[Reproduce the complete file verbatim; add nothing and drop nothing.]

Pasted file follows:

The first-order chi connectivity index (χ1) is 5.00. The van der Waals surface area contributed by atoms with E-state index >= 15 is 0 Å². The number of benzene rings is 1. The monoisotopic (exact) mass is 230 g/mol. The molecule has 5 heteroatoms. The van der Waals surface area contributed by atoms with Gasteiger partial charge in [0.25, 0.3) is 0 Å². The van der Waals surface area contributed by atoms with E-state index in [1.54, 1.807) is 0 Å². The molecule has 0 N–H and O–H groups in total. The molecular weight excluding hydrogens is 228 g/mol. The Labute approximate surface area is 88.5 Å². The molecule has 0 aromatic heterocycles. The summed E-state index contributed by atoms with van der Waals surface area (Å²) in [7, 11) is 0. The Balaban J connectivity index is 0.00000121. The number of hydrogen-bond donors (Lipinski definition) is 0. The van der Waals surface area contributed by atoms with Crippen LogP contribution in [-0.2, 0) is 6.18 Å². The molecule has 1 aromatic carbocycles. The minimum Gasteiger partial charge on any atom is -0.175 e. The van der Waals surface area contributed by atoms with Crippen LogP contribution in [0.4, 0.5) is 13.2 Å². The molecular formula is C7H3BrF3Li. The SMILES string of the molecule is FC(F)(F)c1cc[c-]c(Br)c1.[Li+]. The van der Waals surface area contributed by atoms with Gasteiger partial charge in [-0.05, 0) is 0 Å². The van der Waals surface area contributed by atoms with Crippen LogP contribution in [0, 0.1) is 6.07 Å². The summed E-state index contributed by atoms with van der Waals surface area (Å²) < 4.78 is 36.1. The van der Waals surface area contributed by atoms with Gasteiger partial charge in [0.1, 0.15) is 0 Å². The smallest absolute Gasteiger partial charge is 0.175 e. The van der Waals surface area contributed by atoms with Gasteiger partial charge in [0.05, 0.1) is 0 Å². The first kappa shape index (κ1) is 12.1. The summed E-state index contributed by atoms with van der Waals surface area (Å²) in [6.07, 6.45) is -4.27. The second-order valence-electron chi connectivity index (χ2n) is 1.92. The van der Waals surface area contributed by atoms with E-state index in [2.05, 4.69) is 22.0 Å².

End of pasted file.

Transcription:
The first-order chi connectivity index (χ1) is 5.00. The van der Waals surface area contributed by atoms with E-state index >= 15 is 0 Å². The number of benzene rings is 1. The monoisotopic (exact) mass is 230 g/mol. The molecule has 5 heteroatoms. The van der Waals surface area contributed by atoms with Gasteiger partial charge in [0.25, 0.3) is 0 Å². The van der Waals surface area contributed by atoms with E-state index in [1.54, 1.807) is 0 Å². The molecule has 0 N–H and O–H groups in total. The molecular weight excluding hydrogens is 228 g/mol. The Labute approximate surface area is 88.5 Å². The molecule has 0 aromatic heterocycles. The summed E-state index contributed by atoms with van der Waals surface area (Å²) in [7, 11) is 0. The Balaban J connectivity index is 0.00000121. The number of hydrogen-bond donors (Lipinski definition) is 0. The van der Waals surface area contributed by atoms with Crippen LogP contribution in [-0.2, 0) is 6.18 Å². The molecule has 1 aromatic carbocycles. The minimum Gasteiger partial charge on any atom is -0.175 e. The van der Waals surface area contributed by atoms with Crippen LogP contribution in [0.4, 0.5) is 13.2 Å². The molecular formula is C7H3BrF3Li. The SMILES string of the molecule is FC(F)(F)c1cc[c-]c(Br)c1.[Li+]. The van der Waals surface area contributed by atoms with Gasteiger partial charge in [-0.05, 0) is 0 Å². The van der Waals surface area contributed by atoms with Crippen LogP contribution in [0, 0.1) is 6.07 Å². The summed E-state index contributed by atoms with van der Waals surface area (Å²) < 4.78 is 36.1. The van der Waals surface area contributed by atoms with Gasteiger partial charge in [0.1, 0.15) is 0 Å². The smallest absolute Gasteiger partial charge is 0.175 e. The van der Waals surface area contributed by atoms with Gasteiger partial charge in [0.05, 0.1) is 0 Å². The first kappa shape index (κ1) is 12.1. The summed E-state index contributed by atoms with van der Waals surface area (Å²) in [6.07, 6.45) is -4.27. The second-order valence-electron chi connectivity index (χ2n) is 1.92. The van der Waals surface area contributed by atoms with E-state index in [2.05, 4.69) is 22.0 Å².